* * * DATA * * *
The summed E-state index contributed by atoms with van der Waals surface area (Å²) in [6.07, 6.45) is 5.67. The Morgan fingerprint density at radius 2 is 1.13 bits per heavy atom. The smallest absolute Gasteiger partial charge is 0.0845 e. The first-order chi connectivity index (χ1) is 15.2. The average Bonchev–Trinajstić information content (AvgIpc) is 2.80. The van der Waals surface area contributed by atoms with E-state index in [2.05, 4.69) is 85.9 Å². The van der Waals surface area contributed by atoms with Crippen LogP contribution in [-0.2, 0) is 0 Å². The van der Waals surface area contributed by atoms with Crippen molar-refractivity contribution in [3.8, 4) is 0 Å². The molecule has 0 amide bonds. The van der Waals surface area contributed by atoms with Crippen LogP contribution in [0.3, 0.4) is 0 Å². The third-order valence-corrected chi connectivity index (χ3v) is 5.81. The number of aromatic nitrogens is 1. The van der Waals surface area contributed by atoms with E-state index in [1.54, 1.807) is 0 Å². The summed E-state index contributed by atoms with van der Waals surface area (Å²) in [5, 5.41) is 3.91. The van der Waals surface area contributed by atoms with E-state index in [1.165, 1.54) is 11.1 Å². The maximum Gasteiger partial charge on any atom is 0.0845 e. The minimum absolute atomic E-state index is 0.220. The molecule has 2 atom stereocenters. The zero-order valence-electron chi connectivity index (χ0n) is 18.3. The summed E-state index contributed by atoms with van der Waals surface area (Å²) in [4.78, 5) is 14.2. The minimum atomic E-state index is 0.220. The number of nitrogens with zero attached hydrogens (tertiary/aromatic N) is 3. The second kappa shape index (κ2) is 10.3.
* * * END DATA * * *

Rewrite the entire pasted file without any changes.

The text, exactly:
The summed E-state index contributed by atoms with van der Waals surface area (Å²) in [6.07, 6.45) is 5.67. The Morgan fingerprint density at radius 2 is 1.13 bits per heavy atom. The smallest absolute Gasteiger partial charge is 0.0845 e. The first-order chi connectivity index (χ1) is 15.2. The average Bonchev–Trinajstić information content (AvgIpc) is 2.80. The van der Waals surface area contributed by atoms with E-state index in [2.05, 4.69) is 85.9 Å². The van der Waals surface area contributed by atoms with Crippen LogP contribution in [-0.2, 0) is 0 Å². The van der Waals surface area contributed by atoms with Crippen molar-refractivity contribution in [3.8, 4) is 0 Å². The molecule has 0 amide bonds. The van der Waals surface area contributed by atoms with Crippen LogP contribution in [0.3, 0.4) is 0 Å². The third-order valence-corrected chi connectivity index (χ3v) is 5.81. The number of aromatic nitrogens is 1. The van der Waals surface area contributed by atoms with E-state index in [1.54, 1.807) is 0 Å². The summed E-state index contributed by atoms with van der Waals surface area (Å²) in [5, 5.41) is 3.91. The van der Waals surface area contributed by atoms with E-state index in [1.165, 1.54) is 11.1 Å². The maximum Gasteiger partial charge on any atom is 0.0845 e. The minimum absolute atomic E-state index is 0.220. The molecule has 2 atom stereocenters. The zero-order valence-electron chi connectivity index (χ0n) is 18.3. The summed E-state index contributed by atoms with van der Waals surface area (Å²) in [4.78, 5) is 14.2. The minimum atomic E-state index is 0.220. The number of nitrogens with zero attached hydrogens (tertiary/aromatic N) is 3. The second kappa shape index (κ2) is 10.3.